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A Mini Guide for Expressing Yourself Effectively with Anyone

expressExpressing ourselves effectively is important in all areas of our lives. It’s important at work with our boss and colleagues. It’s important at home with our friends, partners and parents. It’s important when we feel strongly about an issue; when we need to communicate an important message; when we want to be understood; and when we are asking someone to meet a need, said Debbi Carberry, a clinical social worker in private practice in Brisbane, Australia.

But expressing ourselves isn’t exactly easy. For starters, we might not even know what we want, she said. Or maybe we know what we want but can’t articulate it. Maybe we’re afraid of being judged or rejected. Thankfully, by incorporating a few suggestions — like the ones below — you can express yourself effectively with anyone. Because it’s a skill you can sharpen.

Be mindful of your emotions.

When emotions run high, it’s hard to articulate what you need. We’re too entrenched in fight or flight mode and aren’t able to think clearly. That’s when mindfulness can help. Mindfulness helps us to feel our emotions without responding in a way that’s unhelpful, said Clare Sillence, a clinical social worker, mindfulness practitioner and therapist who specializes in acceptance and commitment therapy in Brisbane, Australia.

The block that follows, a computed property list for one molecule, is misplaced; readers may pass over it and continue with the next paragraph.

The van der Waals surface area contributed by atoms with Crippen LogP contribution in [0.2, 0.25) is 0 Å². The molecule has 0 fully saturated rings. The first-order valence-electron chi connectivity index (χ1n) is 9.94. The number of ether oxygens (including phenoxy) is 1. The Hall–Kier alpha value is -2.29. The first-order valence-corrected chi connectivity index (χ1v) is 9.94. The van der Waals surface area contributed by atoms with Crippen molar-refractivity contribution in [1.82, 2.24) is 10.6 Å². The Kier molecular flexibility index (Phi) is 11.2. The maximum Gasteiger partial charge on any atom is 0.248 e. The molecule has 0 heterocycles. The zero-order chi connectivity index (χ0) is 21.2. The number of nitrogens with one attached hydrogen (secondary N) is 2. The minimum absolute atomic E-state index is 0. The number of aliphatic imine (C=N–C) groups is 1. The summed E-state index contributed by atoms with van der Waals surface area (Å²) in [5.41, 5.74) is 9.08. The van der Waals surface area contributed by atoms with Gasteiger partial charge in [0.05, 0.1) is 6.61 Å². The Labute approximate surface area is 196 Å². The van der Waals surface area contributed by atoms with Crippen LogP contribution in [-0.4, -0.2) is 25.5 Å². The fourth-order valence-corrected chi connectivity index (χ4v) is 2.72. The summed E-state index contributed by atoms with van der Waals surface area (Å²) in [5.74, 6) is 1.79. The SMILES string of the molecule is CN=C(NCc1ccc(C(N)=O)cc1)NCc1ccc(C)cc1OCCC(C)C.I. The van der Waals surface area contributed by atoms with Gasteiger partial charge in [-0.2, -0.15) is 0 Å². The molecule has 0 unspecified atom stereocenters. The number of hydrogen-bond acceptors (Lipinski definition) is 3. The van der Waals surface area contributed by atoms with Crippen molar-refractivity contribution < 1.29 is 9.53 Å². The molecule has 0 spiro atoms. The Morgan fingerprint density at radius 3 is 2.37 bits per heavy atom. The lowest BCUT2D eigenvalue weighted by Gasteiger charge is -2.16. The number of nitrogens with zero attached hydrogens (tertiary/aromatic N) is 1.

It helps us become calmer and more in tune with our inner voices, she said. We’re able to talk about topics with others without getting heated; “thus, truly connecting in our relationships in some rich and meaningful ways.”

Sillence suggested these steps:

  • Focus on your breath.
  • Notice what you’re feeling. Try to name the emotion you’re experiencing.
  • Don’t try to distract yourself from this emotion, or push it away.
  • Consider the circumstances surrounding your emotion.
  • Notice how you’re breathing when you experience this emotion.
  • Explore this emotion further by asking yourself: “Can I feel it in a particular part of my body? Is my breathing changing? Is any part of my body tenser than other parts? How big does this emotion feel? Do I feel like I want to make the emotion go away? If I do, can I just notice that this is what is happening?”

Gather your thoughts beforehand.

Take the time to understand the purpose of your conversation beforehand, said Carberry, who specializes in relationship transformation and teaches an online course called “Rewrite Your Brain for Better Relationships.” Think about what you really want to say and what you want to achieve. For instance, maybe you want to resolve a problem, share something important or teach something, she said.

Psychotherapist Julie de Azevedo Hanks, PhD, LCSW, suggested cutting what you want to say in half, and considering these questions:

  • How can I reflect back what the other person is saying and express empathy?
  • Am I taking responsibility for my thoughts and feelings?
  • Is my desired outcome concisely expressed?
  • What is the clearer and more direct way I can express my point of view?

Hanks shared this example: Leslie and Shelley are life-long friends, who planned a trip together. But because of finances and family commitments, Leslie had to cancel. Shelley emailed her about feeling deeply disappointed and abandoned. According to Hanks, this is how Leslie responded to the questions and to Shelley:

  • I think Shelley needs me to understand how hurt she feels right now.
  • I am wondering if Shelley thinks I’m a bad friend, a flake and insensitive. I’m hurt that she isn’t more understanding of my situation. I’m afraid I’ll lose our relationship.
  • I think Shelley needs me to understand how hurt she feels right now.